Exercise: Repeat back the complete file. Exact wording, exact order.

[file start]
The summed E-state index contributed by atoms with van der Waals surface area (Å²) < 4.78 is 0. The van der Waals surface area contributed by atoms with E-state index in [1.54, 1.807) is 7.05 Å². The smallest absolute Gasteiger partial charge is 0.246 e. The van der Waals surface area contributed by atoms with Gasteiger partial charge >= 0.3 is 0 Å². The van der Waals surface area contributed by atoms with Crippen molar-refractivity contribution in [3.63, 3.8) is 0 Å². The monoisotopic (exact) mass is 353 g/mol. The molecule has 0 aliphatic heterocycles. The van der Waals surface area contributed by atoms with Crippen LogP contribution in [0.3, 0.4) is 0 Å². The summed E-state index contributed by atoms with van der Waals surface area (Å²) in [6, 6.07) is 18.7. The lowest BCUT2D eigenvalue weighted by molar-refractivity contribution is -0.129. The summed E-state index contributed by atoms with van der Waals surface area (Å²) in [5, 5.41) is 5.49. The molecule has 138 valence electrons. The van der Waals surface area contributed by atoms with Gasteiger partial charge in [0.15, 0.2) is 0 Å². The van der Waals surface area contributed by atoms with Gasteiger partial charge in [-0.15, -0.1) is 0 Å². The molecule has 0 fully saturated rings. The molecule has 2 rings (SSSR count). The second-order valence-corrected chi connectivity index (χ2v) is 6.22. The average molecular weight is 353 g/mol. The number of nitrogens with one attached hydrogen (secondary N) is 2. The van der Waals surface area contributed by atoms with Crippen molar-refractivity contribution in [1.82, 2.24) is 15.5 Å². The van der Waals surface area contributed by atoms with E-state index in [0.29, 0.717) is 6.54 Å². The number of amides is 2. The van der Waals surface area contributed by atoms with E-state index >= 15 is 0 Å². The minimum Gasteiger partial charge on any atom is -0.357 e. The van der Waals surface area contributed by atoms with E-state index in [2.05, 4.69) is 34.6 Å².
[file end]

The summed E-state index contributed by atoms with van der Waals surface area (Å²) < 4.78 is 0. The van der Waals surface area contributed by atoms with E-state index in [1.54, 1.807) is 7.05 Å². The smallest absolute Gasteiger partial charge is 0.246 e. The van der Waals surface area contributed by atoms with Gasteiger partial charge >= 0.3 is 0 Å². The van der Waals surface area contributed by atoms with Crippen molar-refractivity contribution in [3.63, 3.8) is 0 Å². The monoisotopic (exact) mass is 353 g/mol. The molecule has 0 aliphatic heterocycles. The van der Waals surface area contributed by atoms with Crippen LogP contribution in [0.3, 0.4) is 0 Å². The summed E-state index contributed by atoms with van der Waals surface area (Å²) in [6, 6.07) is 18.7. The lowest BCUT2D eigenvalue weighted by molar-refractivity contribution is -0.129. The summed E-state index contributed by atoms with van der Waals surface area (Å²) in [5, 5.41) is 5.49. The molecule has 138 valence electrons. The van der Waals surface area contributed by atoms with Gasteiger partial charge in [0.15, 0.2) is 0 Å². The van der Waals surface area contributed by atoms with Gasteiger partial charge in [-0.15, -0.1) is 0 Å². The molecule has 0 fully saturated rings. The molecule has 2 rings (SSSR count). The second-order valence-corrected chi connectivity index (χ2v) is 6.22. The average molecular weight is 353 g/mol. The number of nitrogens with one attached hydrogen (secondary N) is 2. The van der Waals surface area contributed by atoms with Crippen molar-refractivity contribution in [1.82, 2.24) is 15.5 Å². The van der Waals surface area contributed by atoms with E-state index in [0.29, 0.717) is 6.54 Å². The number of amides is 2. The van der Waals surface area contributed by atoms with E-state index >= 15 is 0 Å². The minimum Gasteiger partial charge on any atom is -0.357 e. The van der Waals surface area contributed by atoms with E-state index in [2.05, 4.69) is 34.6 Å².